Barking fire: Residents raise concerns about fire assessments as they face having to move back into Samuel Garside House
PUBLISHED: 12:55 26 July 2019
Residents face having to return to homes they believe are unsafe in fire-stricken Samuel Garside House in Barking.
They have raised problems they have with the fire safety and structural reports into the building as insurers say they will stop paying for alternate accommodation on Saturday, July 27.
Not all residents have been given the deadline - it's thought those in the block directly affected by the fire will still have their accommodation paid for.
But many in block D, which is next to where the blaze took hold, face having to go home.
The fire risk assessments were conducted after the fire as part of an effort to reassure the residents that the building is safe to return to.
But those assessments did not include block D.
One of the assessments after the fire didn't even look at a representative sample of the flats in those blocks.
The type 1 assessment - one the most basic kinds - was based on inspections of only two of the second floor flats. Another, more thorough assessment, (known as type 4) is considered representative, but again only covers blocks A and B.
There are also concerns about the independence of the assessments.
The company that undertook the reports, Osterna, shares a director with RMG, the managing agent of Samuel Garside House.
A spokesman for HomeGround, who represents the building's owner, said Osterna is a third party specialist risk assessor and its work was reviewed by the landlord's specialist independent fire safety consultant.
He added: "There is absolutely no basis to question either the independence or integrity of these actions."
The people who will be living in Samuel Garside House want the assessments to extend to the whole building and the construction site outside their doors.
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Second assessments of the homes are under way.
Yasir Imran has a home in block D and is currently living in a flat in Stratford - paid for by the building's insurance.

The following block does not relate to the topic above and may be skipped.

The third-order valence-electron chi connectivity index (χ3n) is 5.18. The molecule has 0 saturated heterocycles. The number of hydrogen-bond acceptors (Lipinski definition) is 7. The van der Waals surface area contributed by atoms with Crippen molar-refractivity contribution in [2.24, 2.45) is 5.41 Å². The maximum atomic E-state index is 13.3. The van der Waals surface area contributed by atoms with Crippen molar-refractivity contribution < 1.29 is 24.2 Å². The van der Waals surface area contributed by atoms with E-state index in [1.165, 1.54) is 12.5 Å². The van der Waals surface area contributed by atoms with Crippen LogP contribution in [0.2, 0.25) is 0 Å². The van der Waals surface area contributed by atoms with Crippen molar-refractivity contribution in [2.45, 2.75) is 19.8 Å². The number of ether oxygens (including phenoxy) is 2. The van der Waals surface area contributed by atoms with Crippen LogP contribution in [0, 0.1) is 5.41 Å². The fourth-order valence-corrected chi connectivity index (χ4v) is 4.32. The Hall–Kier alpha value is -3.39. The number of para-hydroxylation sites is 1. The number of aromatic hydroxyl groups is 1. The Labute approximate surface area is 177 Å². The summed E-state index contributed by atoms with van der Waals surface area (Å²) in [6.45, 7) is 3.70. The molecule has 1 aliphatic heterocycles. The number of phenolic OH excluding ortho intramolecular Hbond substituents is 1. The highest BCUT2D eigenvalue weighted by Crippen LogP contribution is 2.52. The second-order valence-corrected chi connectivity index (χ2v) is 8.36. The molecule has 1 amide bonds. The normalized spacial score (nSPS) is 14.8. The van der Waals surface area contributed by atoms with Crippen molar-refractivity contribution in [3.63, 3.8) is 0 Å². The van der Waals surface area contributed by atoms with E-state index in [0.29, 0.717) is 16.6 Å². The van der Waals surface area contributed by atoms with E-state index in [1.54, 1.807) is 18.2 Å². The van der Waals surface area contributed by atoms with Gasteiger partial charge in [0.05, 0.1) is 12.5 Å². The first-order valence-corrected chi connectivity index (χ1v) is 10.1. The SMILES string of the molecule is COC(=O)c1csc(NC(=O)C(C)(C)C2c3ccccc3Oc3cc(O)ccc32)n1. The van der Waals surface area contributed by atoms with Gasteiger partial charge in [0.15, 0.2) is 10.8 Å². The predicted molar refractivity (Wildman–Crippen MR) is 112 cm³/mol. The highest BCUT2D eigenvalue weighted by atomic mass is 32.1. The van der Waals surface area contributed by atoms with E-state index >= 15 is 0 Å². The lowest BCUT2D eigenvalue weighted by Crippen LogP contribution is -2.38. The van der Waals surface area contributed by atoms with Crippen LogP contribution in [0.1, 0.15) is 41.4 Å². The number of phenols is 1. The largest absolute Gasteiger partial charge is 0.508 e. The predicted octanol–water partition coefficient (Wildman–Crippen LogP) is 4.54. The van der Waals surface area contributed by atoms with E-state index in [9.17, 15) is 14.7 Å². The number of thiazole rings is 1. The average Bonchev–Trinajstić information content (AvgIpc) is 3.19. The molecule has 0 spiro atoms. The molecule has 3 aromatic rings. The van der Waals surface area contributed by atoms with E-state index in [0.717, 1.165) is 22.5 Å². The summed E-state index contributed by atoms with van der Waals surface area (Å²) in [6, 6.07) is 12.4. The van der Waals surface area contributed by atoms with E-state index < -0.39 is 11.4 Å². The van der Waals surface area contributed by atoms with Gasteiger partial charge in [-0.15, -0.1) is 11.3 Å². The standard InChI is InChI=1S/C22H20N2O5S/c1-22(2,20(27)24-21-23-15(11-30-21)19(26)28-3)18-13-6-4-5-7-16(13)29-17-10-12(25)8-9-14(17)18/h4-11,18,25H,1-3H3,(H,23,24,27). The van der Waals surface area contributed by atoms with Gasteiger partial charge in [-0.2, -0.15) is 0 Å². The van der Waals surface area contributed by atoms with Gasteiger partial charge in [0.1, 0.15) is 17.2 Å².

He's now worried he will have to move back into the building and says the dust and noise from the construction work also means he won't be able to open the balcony door - the only source of outside ventilation.
He wants fire assessments and assessments of his home to be done by an independent contractor that the residents feel they can trust. That feeling is shared by other residents the Post spoke to.
"We didn't buy these flats to be like a cage inside," Mr Imran added.
"We want to live the way we used to the live the day before the fire."
The borough's politicians have lobbied government to try to get more leverage to fix these issues.
Both Barking MP Dame Margaret Hodge and council leader Darren Rodwell have sent letters to then-housing secretary James Brokenshire.
Dame Margaret told residents she'd met with Mr Brokenshire, but that he said he had limited influence over the private sector and people who are private leaseholders.
In the wake of Boris Johnson's election as the new prime minister, Mr Brokenshire has been replaced by Robert Jenrick as the secretary for housing.
A spokesman for HomeGround said: "In the immediate aftermath of the fire, we committed significant resource to commission extra safety measures for affected buildings and have been working closely with developers Bellway to progress repair works so that residents can safely return to their homes as soon as possible.
"A fresh and independent type 4 fire risk assessment has been carried out on the building and published for residents and an independent structural safety assessment carried out by an independent specialist engaged by Bellway following the fire and sent to affected residents. Finally, an independent surveyor engaged by HomeGround to oversee repair works by Bellway is visiting each flat with residents due to return to make sure they are happy with repairs.
"We are monitoring the situation with the insurers on behalf of all displaced or leaseholders, none of whom will be forced back into an uninhabitable or unsafe flat by the landlord."
As the complex process between the numerous public and private organisations continues, the residents are still facing losing their paid-for accommodation this Saturday.
While this deadline has been extended three times previously (by less than a week last time), it is uncertain whether this will happen again.
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